Leaving the museum, I worked my way across the city. One stop you’ll have to make is the Scott Monument, for the author not the people. If you’re not claustrophobic or afraid of heights, I recommend you climb it. From the top you are treated to one of the most incredible views of Edinburgh. I think it’s even more striking than the views from Arthur’s Throne. So the next time you’re in Edinburgh, if you are in reasonably good shape, have five pounds to spare and a few more to lose to exertion, and enjoy the snugness that comes from being confined in a straightjacket (as the stairwells are smug), check it out.
Don’t worry, I’m getting closer to Burns… By mid-afternoon I’d made my way to Canonsgate Church. It’s the burial site for Adam Smith and I wanted to pay my respect and do a Facebook selfie to dispel any rumors that I have socialist leanings. While there, chatting with a guide, I asked if there were others buried in the church yard that I might be interested in. “Oh yes,” she said, “On the other side of the church is the grave of Robert Burn’s lover, Clarinda.”
I’ve told you that I’m not a Burn’s scholar, right? But I knew enough about the man to know that he had more than a few lovers across Scotland. “I’m sure you’re not the only church in Scotland claiming a grave of a Burn’s lover,” I said. She took offense at my sarcasm and reminded me that Clarinda was special. What does that make his other lovers?
In Garrison Keillor’s novel, Wobegon Boy, the protagonist writes a poem for his wife as a wedding gift. Reading it she embraces him and it suddenly dawns on him why men have been writing poems all these centuries: “to impress a woman with the hopes she will sleep with you.”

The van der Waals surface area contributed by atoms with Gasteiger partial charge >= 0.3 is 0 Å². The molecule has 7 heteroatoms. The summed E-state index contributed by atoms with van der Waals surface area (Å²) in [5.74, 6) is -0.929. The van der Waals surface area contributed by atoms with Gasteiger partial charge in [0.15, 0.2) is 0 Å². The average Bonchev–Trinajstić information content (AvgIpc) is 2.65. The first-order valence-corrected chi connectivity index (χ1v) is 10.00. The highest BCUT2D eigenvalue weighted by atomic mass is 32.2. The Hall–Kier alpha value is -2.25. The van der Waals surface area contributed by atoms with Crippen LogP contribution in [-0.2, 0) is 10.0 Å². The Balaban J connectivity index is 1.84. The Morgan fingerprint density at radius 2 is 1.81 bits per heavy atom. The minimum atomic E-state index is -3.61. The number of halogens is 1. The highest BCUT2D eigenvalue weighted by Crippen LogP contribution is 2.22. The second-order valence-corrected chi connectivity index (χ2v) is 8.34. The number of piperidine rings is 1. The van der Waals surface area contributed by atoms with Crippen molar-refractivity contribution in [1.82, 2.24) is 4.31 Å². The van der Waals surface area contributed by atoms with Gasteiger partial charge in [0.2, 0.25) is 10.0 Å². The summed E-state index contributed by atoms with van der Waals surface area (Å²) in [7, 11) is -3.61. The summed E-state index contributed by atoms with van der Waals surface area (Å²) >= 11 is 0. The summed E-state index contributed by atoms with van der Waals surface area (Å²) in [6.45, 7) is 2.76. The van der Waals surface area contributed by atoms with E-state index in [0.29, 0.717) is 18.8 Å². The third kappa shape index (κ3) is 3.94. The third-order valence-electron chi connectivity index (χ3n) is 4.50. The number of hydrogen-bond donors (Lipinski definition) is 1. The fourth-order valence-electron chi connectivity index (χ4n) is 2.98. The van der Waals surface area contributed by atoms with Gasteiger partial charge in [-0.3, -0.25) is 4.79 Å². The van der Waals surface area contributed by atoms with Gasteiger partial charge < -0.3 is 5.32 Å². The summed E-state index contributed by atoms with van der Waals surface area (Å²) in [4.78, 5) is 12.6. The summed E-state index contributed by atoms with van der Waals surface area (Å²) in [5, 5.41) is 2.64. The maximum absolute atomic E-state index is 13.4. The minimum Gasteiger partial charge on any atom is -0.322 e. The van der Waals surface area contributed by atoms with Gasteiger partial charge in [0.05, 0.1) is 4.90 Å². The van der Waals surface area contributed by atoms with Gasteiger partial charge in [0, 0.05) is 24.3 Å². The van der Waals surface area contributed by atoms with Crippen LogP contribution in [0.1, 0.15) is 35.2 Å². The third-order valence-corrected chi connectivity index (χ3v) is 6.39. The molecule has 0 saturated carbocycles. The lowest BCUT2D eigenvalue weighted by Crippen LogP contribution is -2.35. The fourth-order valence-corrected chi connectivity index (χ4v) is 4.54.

Our friend Robbie wrote many such poems for Clarinda. The two of them lured each other with their poetry and correspondence even though they likely never consummated, in a physical manner, their relationship. But their letters and poems are to be cherish. Clarinda is the reason we have “Ae Fond Kiss” and “Clarinda, Mistress of My Soul.”
Of course, Clarinda wasn’t her real name. That was Agnes, but everybody called her Nancy. That is everyone but Burns, who gave her this beautiful nickname that is much softer sounding than Agnes and less common than Nancy. And, with this secret name, it was a safer way for Burns to correspond with a married woman.
We can speculate as to why Clarinda maintained her purity while Burn’s promised to conquer her “by storm and not siege.” Their relationship got off to a slow start because after first meeting, Burns had to cancel their next due to an accident that put him on crutches and in bed. But there were other reasons. Clarinda was pious and religious and even though her husband had run out on her, she wasn’t going to do the same. She would later travel to Jamaica in an attempt to win him back. And then there were a few other details. At the time they were flirting with each other, Robbie had already planted his seed with Jean Armour. When Clarinda resisted Burn’s advances, the poet set his eyes on her servant, Jenny Clow. Ms. Clow would also give birth to the poet’s child. Only a fool would be lured into his bed with the thought she’d have a long-lasting relationship with the man whose seed was germinating all over Scotland. Clarinda was no fool.
Clarinda and Burns were attracted to the others use of language. Both were gifted, and Clarinda was nearly Burn’s equal with the pen as these few lines illustrate:
Go on, sweet bird, and soothe my care
Thy cheerful notes will hush despair;
Thy tuneful warbling, void of art,
Thrill sweetly through my aching heart.
Now choose thy mate, and fondly love…